Extracorporeal shock wave lithotripsy therapy treatment uses vary from the most widely known and commonly performed kidney stone treatment to other less common uses like heel spurs, tennis elbow, and even gallstones.
The original first generation lithotripter designs had the patient submerged in a bath of water enabling hydrodynamic waves produced by a shock wave generator to have adequate unhindered propagation through water, the patient’s body, and into the kidney stone. Newer second- and third-generation lithotripter designs have the patient apply mineral oil on and around skin in the pathway of the shock wave, a mineral oil coated water bag filled with de-ionized, de-gassed, and distilled water can also be placed between the patient and the shock wave generator. The operator must be continually conscientious regarding air bubbles in the mineral oil and/or the water bag to insure the optimum amount of therapy is delivered.
The smaller portable type systems are typically used for the non-kidney stone procedures. Their fundamental theory of operation is similar, with the exception of the usage of lower levels of KV in the shock wave generator and variations in the coupling medium(s) between the patient and the shock wave generator.
Extracorporeal shock wave lithotripter systems cross the boundary between the skill sets of both an in-house biomedical equipment technology generalist and a radiology equipment specialist. A BMET, radiology equipment specialist or a field engineer should have a fundamental understanding of the individual sections of the lithotripter system to be able to proceed with any type of major repair and/or testing of these devices. These sections include: ellipse F2 analysis, knowledge of water filtration systems, knowledge of ECG monitors, knowledge of high-voltage systems, knowledge of human anatomy, knowledge of computers and electronics, in-depth knowledge of X-rays, and in some cases an in-depth knowledge of ultrasound and 3D positioning systems.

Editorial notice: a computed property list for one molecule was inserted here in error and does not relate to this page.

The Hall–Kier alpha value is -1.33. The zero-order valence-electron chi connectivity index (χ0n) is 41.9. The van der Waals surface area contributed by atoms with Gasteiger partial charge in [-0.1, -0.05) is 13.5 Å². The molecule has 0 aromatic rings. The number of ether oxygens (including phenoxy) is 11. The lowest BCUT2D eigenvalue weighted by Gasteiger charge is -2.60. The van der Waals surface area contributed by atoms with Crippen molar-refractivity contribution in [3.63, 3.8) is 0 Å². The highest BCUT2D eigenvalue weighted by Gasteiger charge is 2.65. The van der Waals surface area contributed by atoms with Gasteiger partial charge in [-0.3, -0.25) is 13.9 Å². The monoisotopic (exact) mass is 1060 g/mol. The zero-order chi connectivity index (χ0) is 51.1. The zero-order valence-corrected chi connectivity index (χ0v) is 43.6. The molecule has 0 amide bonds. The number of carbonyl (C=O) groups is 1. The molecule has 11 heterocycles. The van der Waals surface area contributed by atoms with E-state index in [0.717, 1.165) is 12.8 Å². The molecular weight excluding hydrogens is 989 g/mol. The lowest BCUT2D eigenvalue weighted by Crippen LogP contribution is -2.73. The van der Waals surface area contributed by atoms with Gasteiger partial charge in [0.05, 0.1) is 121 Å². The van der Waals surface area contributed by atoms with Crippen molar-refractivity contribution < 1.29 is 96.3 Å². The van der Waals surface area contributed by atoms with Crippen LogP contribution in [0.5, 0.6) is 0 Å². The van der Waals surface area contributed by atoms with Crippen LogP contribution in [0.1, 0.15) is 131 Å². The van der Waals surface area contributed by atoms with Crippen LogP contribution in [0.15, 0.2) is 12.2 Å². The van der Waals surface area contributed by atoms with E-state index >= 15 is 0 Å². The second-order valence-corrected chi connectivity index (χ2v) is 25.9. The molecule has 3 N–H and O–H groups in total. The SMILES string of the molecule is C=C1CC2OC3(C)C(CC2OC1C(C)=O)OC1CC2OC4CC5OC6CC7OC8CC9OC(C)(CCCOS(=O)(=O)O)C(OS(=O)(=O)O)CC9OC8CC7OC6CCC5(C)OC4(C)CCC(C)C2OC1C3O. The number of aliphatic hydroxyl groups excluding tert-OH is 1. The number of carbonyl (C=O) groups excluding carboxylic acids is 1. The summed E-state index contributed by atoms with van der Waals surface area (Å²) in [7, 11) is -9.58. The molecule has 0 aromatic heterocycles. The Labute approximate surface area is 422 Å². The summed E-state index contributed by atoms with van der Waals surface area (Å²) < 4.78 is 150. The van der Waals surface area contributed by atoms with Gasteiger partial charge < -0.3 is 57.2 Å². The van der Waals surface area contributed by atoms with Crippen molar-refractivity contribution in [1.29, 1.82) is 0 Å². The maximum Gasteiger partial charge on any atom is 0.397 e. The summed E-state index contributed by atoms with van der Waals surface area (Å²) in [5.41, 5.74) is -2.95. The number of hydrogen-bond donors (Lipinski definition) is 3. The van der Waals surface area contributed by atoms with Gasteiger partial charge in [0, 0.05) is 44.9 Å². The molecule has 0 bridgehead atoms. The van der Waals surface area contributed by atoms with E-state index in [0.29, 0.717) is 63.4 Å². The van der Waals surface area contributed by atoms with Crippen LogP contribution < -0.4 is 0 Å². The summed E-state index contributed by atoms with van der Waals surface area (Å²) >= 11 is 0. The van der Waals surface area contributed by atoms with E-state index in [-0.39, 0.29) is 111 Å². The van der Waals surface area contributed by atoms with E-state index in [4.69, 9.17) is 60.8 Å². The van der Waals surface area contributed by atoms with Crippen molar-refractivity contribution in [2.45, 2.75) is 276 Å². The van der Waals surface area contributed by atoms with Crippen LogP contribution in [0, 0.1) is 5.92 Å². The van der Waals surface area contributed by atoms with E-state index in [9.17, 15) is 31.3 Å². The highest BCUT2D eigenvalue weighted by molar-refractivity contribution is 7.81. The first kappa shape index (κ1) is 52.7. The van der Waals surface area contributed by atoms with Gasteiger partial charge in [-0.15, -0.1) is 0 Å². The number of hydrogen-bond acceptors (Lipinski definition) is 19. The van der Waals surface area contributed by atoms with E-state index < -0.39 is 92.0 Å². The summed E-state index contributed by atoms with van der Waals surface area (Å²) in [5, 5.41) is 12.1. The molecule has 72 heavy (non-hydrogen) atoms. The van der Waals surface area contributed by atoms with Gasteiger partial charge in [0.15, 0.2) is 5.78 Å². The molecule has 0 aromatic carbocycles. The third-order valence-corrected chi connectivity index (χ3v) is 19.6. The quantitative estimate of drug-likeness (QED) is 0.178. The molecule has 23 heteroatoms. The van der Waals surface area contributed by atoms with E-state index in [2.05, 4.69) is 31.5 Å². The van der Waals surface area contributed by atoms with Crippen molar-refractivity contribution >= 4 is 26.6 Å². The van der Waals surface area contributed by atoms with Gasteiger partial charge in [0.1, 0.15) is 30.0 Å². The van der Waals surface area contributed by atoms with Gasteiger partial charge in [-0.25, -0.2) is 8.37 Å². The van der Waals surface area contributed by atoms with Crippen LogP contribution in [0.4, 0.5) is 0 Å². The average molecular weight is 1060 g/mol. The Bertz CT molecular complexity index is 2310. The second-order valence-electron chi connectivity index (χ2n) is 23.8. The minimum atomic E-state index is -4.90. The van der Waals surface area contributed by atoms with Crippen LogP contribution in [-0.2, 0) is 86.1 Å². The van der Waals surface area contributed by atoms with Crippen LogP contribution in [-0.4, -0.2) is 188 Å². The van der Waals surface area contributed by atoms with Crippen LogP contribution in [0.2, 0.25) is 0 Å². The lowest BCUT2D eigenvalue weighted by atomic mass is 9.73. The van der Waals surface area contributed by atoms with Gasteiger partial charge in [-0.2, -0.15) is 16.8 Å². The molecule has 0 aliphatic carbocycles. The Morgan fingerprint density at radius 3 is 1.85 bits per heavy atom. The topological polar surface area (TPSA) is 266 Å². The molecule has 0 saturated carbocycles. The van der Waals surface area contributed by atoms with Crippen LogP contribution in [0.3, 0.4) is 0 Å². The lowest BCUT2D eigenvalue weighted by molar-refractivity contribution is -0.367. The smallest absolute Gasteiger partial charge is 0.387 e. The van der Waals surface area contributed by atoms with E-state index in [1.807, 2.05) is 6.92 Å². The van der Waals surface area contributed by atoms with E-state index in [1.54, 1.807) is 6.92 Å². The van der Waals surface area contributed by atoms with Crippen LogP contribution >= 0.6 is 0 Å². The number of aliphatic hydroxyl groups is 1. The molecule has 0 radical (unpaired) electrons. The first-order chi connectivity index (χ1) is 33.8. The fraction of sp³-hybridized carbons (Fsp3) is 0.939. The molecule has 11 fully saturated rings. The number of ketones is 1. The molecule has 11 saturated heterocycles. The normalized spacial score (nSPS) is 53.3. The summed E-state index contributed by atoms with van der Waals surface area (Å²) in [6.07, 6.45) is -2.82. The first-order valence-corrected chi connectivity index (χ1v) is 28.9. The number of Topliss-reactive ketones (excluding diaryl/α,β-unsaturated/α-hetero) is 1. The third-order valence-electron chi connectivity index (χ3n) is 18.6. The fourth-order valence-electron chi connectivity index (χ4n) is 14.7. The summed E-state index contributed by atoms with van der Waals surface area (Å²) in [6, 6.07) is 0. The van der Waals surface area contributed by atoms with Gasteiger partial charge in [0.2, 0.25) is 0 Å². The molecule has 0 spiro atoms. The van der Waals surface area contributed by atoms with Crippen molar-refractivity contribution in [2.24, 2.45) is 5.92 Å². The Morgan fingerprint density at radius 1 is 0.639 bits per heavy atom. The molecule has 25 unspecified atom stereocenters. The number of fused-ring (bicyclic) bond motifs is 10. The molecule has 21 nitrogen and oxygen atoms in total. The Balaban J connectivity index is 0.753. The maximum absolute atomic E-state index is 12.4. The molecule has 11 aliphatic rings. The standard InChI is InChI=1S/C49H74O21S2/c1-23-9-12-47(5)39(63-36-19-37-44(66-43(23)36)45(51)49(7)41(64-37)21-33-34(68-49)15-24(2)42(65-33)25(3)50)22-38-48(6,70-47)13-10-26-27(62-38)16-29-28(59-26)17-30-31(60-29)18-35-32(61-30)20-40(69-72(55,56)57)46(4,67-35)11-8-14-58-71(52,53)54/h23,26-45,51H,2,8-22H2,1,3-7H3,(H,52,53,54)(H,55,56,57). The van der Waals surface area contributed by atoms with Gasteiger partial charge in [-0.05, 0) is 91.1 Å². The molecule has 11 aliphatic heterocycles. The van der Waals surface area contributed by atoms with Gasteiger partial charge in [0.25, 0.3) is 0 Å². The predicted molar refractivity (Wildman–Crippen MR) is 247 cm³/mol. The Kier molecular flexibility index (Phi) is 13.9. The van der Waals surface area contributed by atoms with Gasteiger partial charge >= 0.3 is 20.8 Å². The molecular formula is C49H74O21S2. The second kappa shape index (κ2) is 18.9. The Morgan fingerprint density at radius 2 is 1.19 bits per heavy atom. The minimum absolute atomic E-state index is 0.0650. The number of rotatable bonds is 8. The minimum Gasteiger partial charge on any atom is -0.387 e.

Having worked with these machines in the past, it is quite clear to me that a hospital BMET or Radiology Equipment Specialist would do well to have an adequate amount of research and training under his/her belt before trying to tackle a major repair on one of these devices. The types of problems you can encounter with these machines is extensive especially with the older systems.
Some examples of major problems include:
Some examples of minor problems include:
For various reasons, many healthcare facilities are choosing to lease or pay a fee per usage with many of the lithotripter manufacturers, distributors, and/or dealers in business today. By not purchasing the machine it is very likely that the manufacturer will provide service for these machines. Unfortunately, as those who have been in this industry for some time know, the company’s Field Engineer cannot always make it to the site in the next five minutes. When you have a patient on the table, therapy is in session, and there is that infamous overhead or phone page to the HTM, clinical engineering and/or biomed department you may wish you had touched up on your extracorporeal shock wave lithotripter repair skills.
So, although you may not be personally responsible for these devices at your facility, having a basic understanding of a Lithotripter’s individual sections and some of its common problems may result in you saving the day, getting a well deserved pat on the back from the treating physician and/or staff, or just getting the regular “thank you” from the operator.
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